Tuesday, April 9, 2013
Taken by Richard Avedon, shortly before Levant's death at 65. It's all there in the face. The craggy survivor: stepped-on, grimly resolute, sweet-eyed as a child, and yet with the tinge of desperation. People didn't give up on him. I don't know personally if I could have stood being around him, but then you never know: depends on whether there was a piano in the room.
It’s not that she wasn’t grateful. When you don’t get to go anywhere on a Saturday night because everyone thinks you’re a loser and full of shit, you should be grateful for any kind of social contact at all.
Or so her siblings thought. Her sister Noreen was thirteen years older than she was, and obviously Mum and Dad were going to trust her with her little sister's wellbeing. Besides, it was good for her to “get out”, much better than hiding in her room crying like she always did.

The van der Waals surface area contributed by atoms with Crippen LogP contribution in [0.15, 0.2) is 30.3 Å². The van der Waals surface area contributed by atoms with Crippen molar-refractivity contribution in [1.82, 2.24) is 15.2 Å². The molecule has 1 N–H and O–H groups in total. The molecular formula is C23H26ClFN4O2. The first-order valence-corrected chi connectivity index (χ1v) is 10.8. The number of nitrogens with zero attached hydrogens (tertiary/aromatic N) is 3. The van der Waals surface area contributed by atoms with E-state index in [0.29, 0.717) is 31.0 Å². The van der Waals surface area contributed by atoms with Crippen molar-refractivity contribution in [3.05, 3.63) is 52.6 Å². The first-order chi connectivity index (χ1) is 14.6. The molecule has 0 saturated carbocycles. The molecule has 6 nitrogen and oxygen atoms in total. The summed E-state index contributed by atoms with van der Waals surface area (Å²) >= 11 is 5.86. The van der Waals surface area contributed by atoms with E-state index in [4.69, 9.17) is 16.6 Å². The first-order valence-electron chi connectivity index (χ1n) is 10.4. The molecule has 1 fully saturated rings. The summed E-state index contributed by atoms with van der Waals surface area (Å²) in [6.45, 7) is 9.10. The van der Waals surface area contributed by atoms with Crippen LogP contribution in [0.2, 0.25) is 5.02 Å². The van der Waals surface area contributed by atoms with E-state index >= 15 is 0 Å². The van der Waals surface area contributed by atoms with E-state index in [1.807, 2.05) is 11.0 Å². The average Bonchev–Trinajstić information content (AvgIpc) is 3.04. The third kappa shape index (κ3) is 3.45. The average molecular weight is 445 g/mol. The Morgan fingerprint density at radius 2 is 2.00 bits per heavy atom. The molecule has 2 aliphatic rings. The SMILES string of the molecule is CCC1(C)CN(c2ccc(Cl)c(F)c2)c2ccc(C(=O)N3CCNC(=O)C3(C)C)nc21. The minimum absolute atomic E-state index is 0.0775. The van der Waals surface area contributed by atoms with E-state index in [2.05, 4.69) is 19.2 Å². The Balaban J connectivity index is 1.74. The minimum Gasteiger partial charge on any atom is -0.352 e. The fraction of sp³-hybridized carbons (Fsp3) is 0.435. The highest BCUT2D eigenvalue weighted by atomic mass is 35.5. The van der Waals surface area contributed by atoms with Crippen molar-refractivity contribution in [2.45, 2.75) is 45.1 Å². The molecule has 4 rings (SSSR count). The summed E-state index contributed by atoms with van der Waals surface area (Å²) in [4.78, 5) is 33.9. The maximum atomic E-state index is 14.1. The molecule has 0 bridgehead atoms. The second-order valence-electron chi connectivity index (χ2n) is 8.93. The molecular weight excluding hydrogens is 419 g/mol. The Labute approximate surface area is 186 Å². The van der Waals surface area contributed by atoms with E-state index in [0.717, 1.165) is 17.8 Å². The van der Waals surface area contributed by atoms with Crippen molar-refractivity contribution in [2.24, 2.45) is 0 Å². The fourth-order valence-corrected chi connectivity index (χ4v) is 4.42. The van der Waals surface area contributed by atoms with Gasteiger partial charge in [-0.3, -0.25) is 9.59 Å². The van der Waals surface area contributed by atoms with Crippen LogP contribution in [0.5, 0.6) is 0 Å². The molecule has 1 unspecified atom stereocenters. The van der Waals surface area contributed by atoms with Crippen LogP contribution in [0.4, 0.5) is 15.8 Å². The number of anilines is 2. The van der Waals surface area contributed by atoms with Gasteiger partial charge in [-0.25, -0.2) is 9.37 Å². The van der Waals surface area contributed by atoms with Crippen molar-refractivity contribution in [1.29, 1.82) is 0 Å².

Her older brother Don had lots of friends too, and their wives came along, but that didn’t stop the “goings-on” that were considered to be all part of the fun. She noticed the minute she stepped into the babble and funk of these parties that she was the mascot, younger than anyone else by ten years or more. Was she game? A target? Who knew, but what she did know was that she was supposed to be grateful.
There was an obnoxious creep called Shivas, but after a while she figured out that it wasn’t his real name, that it came from his habit of making a certain drink called a Shivas Special. Chivas Regal and one ice cube. Another was Tang crystals dissolved in vodka.
They were all quite interested in seeing how the mascot would react to having her glass filled and refilled. After all, she was allowed wine at home. Lots of it. Her parents didn’t frown on her drinking and even seemed to think it was “good for her”. Her brother and sister waved the banner of booze at every opportunity, insisting it was an unalloyed good, even when they woke the next day vomiting and ashen.
The party deteriorated over time, got louder, with people bumping together and the smell of pot wafting under door-cracks. Once she felt a hand, someone’s hand, didn’t know whose. Then her brother’s best friend started smiling at her. She looked the other way. Like the Ugly Duckling, she just didn’t believe it at first.